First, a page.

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New-breed “Social CRM”

01 Feb 2011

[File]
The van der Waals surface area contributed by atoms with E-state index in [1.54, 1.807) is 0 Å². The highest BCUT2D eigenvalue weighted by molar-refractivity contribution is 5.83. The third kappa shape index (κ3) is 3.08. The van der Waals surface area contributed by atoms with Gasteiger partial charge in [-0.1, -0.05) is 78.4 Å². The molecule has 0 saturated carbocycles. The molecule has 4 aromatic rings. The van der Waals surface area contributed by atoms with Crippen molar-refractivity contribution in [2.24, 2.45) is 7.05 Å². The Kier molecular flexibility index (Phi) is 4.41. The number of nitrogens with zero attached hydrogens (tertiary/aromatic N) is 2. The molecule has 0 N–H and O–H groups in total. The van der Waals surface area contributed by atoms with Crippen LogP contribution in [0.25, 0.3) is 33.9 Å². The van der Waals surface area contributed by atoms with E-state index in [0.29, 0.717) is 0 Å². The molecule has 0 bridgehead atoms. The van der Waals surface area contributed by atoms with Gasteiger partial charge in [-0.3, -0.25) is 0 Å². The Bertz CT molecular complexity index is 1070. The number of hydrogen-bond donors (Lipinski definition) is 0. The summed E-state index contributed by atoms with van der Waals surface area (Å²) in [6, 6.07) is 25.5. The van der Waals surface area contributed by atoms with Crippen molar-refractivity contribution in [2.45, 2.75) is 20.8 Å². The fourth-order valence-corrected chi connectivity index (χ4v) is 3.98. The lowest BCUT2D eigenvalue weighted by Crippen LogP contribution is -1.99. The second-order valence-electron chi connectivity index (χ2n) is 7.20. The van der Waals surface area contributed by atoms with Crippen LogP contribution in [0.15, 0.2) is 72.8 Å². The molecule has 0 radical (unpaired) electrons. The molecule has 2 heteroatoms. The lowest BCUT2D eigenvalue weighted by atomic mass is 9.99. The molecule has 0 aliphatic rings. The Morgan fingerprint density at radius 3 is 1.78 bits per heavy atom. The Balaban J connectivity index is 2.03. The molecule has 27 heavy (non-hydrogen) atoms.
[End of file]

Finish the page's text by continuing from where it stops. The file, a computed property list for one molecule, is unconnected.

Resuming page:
With more than 500 million active Facebook users, half of whom log on daily, and more than 190 million Twitter users generating 65 million tweets a day, there is huge potential for engaging with this captive audience.Research firm Gartner defines Social CRM as "a business strategy that mutually benefits cloud-based communities and businesses by fostering engagements, while generating opportunities for sales, marketing and customer service”. In other words, it is a blend of social media and customer relationship management (CRM), and is more than having a Facebook page or Twitter account – it is about using these tools and others to listen to whatever is relevant to an organisation and connect with the target audience on their terms. Social CRM encourages businesses to engage with communities by sharing data and allowing users some control. Social CRM is an extension of traditional CRM, a new channel within this, and should not replace traditional activities, rather work in harmony with existing programmes. It must align with the culture, processes and practices of an organisation, so as not to be counterproductive to different areas of the business.The purpose of the Social CRM programme must be defined (improving customer loyalty or reducing costs of contacting customers), should be measured in business terms (increased customer satisfaction, number of sales leads generated) and monitored with appropriate tools.A clear plan of what the Social CRM programme will involve is also required, so everyone is on the same page about what is being pushed out, how queries will be responded to and who is responsible for each area. There must be clear responsibilities and commitment to Social CRM from everyone in an organisation in order to achieve the best results.Social CRM in actionAlthough it is interaction-driven rather than sales-driven, Social CRM can be used for more than just marketing activities, it can also be used by other teams to enhance programmes and relationships.Lead generation for sales teams:Social CRM can provide sales teams with new ways to find and talk to existing clients, and identify and profile prospective customers. It can also help identify customers’ interests, lifestyles and attitudes, giving a holistic view to help tailor sales messages.Keep customer service departments on their toes:Customers often use social networks as a channel to send, receive and communicate information on the products and services they use. Social CRM plays a role in identifying issues, essentially providing an early warning system for customer service departments – in the social networking arena no one is shy about sharing their experiences, particularly when they are bad.By tracking key words, complaints and influencers, teams can address any issues in a highly efficient way and quickly connect with the masses. Social CRM also creates valuable feedback loops, helping lead to improvements in customer satisfaction.The dream tool for marketersMarketing teams can use Social CRM for ideas management – engaging a community to share, capture and vote on ideas for the improvement of, or release of, new products, services, pricing, packaging, distribution channels and other issues. They can also run social campaigns, where they have the ability to make real-time adjustments to those campaigns, rather than applying lessons learnt along the way only to future initiatives.Social CRM can be used to track and analyse conversations around the brand, helping turn these conversations into actionable insights. It is crucial to use this channel to complement other marketing efforts to increase the effectiveness of all channels. Fostering viral and word-of-mouth campaigns to strengthen a brand can also be achieved through Social CRM.PR teams can tap into the social online space to monitor brand/product awareness and reputation, and for crisis management and damage limitation. Tools can be used to quickly identify issues, allowing teams to address these with pinpoint responses.Some great examples of Social CRM in action include Air New Zealand’s Airpoints Fairy (an extension of their customer loyalty programme), Giapo (engages followers with interesting videos/commentary around current affairs and gelato) and the Vodafone NZ Twitter account (demonstrates quick response to customer complaints and sends relevant information to followers).Social CRM tools for complete integrationThe insights that can be gained from a good Social CRM programme require time and IT investment. One of the main reasons some organisations are hesitant about diving into Social CRM is the lack of concrete evidence around its ability to attract new customers. This is no longer true thanks to some of the Social CRM tools available, as they report on and measure the impact of social media campaigns, integrating this into traditional marketing, sales and customer service activities to give a holistic view of customer relationshipsInvesting in the right technology solutions to help create, measure and monitor Social CRM activities is essential for determining the impact of these programmes.Although it isn’t right for everyone, Social CRM can offer an extra level of customer engagement that involves an organisation stepping into the customer’s space. It can be both rewarding and insightful.Join the Customer Relationship Management discussion in the NZ CRM Forum on LinkedIn to find out some more information on Social CRM. Visit